Pulsed-Field Gel Electrophoresis of Staphylococcus hyicus and Staphylococcus chromogenes Genomic DNA and Its Taxonomic, Epidemiologic and Ecologic Applications in Veterinary Medicine
Journal of Veterinary Medical Science
One hundred and thirty-eight strains of Staphylococcus hyicus and 21 strains of S. chromogenes isolated from animals were analyzed by pulsed-field gel electrophoresis (PFGE) after restriction endonuclease SmaI digestion of chromosomal DNA. Eighty-eight strains of S. hyicus from pigs with or without exudative epidermitis (EE) generated 16 to 26 fragments in the size range of <1 to 485 kb, and yielded 39 different patterns. With regard to the strains from pigs with EE, PFGE patterns differed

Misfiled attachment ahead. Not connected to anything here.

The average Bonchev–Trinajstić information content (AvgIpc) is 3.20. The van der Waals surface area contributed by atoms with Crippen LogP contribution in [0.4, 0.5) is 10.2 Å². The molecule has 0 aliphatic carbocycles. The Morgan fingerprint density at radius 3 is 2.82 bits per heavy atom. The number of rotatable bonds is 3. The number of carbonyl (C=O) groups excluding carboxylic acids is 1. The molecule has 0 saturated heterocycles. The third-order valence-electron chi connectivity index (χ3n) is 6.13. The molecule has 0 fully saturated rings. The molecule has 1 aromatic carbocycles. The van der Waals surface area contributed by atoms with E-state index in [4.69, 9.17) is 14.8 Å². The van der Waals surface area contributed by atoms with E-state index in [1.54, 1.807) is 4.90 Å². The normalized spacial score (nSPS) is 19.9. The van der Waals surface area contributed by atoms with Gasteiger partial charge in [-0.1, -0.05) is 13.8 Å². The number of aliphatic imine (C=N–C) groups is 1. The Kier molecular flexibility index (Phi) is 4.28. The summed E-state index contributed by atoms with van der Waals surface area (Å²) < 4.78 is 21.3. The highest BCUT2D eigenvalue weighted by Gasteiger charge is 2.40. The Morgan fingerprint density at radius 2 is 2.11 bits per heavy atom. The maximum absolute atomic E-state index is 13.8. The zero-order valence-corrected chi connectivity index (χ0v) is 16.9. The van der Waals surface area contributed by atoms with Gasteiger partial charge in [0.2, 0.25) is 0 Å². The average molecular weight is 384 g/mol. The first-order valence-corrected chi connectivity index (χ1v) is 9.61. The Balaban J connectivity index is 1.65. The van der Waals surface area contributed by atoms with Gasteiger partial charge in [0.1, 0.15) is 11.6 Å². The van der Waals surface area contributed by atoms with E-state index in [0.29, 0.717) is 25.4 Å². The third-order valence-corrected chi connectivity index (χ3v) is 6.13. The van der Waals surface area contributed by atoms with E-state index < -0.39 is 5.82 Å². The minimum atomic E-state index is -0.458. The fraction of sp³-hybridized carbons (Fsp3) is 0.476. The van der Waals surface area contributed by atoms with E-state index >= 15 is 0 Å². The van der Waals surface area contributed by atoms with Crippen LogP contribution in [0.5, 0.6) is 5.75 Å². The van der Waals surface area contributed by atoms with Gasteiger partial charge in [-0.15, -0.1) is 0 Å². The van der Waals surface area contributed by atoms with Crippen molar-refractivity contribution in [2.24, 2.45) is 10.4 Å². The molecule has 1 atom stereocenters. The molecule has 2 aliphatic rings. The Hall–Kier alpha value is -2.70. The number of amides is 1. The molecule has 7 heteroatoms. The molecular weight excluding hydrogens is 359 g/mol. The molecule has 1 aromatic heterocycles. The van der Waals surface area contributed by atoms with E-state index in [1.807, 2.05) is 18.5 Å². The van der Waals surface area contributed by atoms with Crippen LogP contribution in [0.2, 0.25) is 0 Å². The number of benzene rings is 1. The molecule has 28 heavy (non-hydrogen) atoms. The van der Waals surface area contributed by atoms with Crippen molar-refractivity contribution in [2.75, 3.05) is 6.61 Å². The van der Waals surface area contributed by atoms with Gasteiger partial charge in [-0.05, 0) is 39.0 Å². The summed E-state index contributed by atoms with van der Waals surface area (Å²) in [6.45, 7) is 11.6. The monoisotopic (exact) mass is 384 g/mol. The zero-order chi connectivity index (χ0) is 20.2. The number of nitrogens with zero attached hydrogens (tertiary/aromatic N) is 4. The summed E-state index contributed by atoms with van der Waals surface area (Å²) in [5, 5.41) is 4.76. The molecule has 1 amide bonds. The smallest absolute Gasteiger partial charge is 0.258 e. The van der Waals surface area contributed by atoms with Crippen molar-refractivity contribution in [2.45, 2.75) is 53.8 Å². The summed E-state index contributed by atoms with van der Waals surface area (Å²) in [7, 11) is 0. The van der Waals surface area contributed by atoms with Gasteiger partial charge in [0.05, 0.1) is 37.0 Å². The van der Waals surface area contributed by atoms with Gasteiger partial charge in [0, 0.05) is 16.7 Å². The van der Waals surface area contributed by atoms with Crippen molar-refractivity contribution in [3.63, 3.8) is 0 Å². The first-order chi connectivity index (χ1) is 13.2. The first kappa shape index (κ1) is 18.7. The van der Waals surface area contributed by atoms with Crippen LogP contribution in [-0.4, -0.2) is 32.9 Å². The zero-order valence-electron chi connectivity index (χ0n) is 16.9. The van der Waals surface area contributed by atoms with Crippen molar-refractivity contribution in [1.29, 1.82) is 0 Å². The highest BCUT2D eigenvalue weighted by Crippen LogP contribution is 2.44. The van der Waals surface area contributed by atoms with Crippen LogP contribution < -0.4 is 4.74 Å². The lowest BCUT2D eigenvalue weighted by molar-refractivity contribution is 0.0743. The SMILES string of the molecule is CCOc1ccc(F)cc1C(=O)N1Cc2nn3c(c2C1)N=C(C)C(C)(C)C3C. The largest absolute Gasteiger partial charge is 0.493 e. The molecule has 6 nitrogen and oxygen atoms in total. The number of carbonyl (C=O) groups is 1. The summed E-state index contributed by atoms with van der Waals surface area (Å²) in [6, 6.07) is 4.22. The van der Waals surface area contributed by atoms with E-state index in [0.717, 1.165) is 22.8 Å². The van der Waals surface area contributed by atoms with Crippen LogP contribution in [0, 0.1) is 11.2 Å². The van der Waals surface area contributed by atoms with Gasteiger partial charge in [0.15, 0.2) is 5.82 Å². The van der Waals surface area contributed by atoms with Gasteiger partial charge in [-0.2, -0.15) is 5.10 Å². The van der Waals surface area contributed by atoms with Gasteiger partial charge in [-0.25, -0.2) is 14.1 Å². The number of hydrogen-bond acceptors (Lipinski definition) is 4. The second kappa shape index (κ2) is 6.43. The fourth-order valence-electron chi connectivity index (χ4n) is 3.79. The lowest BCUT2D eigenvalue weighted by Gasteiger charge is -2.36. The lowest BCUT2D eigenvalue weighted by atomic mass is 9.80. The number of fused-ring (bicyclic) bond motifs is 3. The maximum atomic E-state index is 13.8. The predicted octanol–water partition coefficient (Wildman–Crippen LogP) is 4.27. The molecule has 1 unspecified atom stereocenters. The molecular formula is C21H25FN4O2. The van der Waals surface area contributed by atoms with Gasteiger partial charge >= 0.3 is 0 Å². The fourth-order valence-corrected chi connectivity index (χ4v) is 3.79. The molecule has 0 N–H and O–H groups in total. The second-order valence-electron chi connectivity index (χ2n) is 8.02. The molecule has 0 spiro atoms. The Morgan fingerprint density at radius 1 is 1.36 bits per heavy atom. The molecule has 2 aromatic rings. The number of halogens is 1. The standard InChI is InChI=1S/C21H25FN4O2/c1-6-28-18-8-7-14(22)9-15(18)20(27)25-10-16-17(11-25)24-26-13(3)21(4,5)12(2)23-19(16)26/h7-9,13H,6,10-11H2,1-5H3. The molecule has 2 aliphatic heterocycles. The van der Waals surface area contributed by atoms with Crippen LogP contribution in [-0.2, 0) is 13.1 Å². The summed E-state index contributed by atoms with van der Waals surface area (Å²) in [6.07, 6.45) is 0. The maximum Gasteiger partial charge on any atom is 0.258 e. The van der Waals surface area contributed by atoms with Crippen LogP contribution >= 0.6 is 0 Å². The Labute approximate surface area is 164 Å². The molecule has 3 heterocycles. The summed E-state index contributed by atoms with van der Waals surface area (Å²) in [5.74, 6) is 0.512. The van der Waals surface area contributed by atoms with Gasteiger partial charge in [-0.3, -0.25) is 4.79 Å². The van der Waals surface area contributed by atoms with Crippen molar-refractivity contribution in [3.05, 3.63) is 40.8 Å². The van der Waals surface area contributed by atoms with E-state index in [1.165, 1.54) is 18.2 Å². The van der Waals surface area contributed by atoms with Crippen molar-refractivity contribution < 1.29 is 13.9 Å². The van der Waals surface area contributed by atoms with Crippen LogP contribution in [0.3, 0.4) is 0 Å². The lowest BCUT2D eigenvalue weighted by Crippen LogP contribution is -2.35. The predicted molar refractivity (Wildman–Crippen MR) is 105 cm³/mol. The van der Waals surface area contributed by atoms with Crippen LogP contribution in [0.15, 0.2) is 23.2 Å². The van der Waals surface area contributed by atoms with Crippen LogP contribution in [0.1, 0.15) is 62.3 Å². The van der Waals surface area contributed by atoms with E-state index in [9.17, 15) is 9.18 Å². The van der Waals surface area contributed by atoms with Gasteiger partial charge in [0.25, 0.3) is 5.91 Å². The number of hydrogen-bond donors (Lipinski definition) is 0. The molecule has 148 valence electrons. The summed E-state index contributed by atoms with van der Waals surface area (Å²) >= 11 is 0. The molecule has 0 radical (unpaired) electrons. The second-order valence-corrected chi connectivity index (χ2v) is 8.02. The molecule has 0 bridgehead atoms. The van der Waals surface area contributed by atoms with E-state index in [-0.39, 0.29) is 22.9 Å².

... ding to the country of origin. Outbreaks of EE occurring on four separate pig farms in Japan involved S. hyicus with different PFGE patterns. The PFGE patterns shown by S. hyicus strains from 4 kinds of animals were compared. Strains from pigs differed from those isolated from chickens (n=45; 18 to 24 fragments of <1 to 425 kb), cows (n=3; 17 to 19 fragments of <1 to 475 kb), and goats (n=2; 16 or 17 fragments of <1 to 1,125 kb). Also, each of the chicken, cow and goat strains had a host-specific fragment. The results suggest that PFGE analysis might be a useful marker for distinguishing ecovars within S. hyicus. In contrast, strains of S. chromogenes from pigs and cows generated 17 to 24 fragments ranging from <1 to 545 kb. The PFGE patterns of S. chromogenes strains were more highly conserved than those of S. hyicus. S. chromogenes strains could be distinguished from S. hyicus strains by fragments within the range of 305 to 545 kb. The results indicate that PFGE analysis could be used to distinguish between S. hyicus and S. chromogenes. We conclude that PFGE analysis is a useful tool not only for species or strain identification but also for epidemiologic or ecologic studies of S. hyicus and S. chromogenes. -KEY WORDS: genomic DNA fingerprinting, pulsed-field gel electrophoresis, Staphylococcus chromogenes, Staphylococcus hyicus.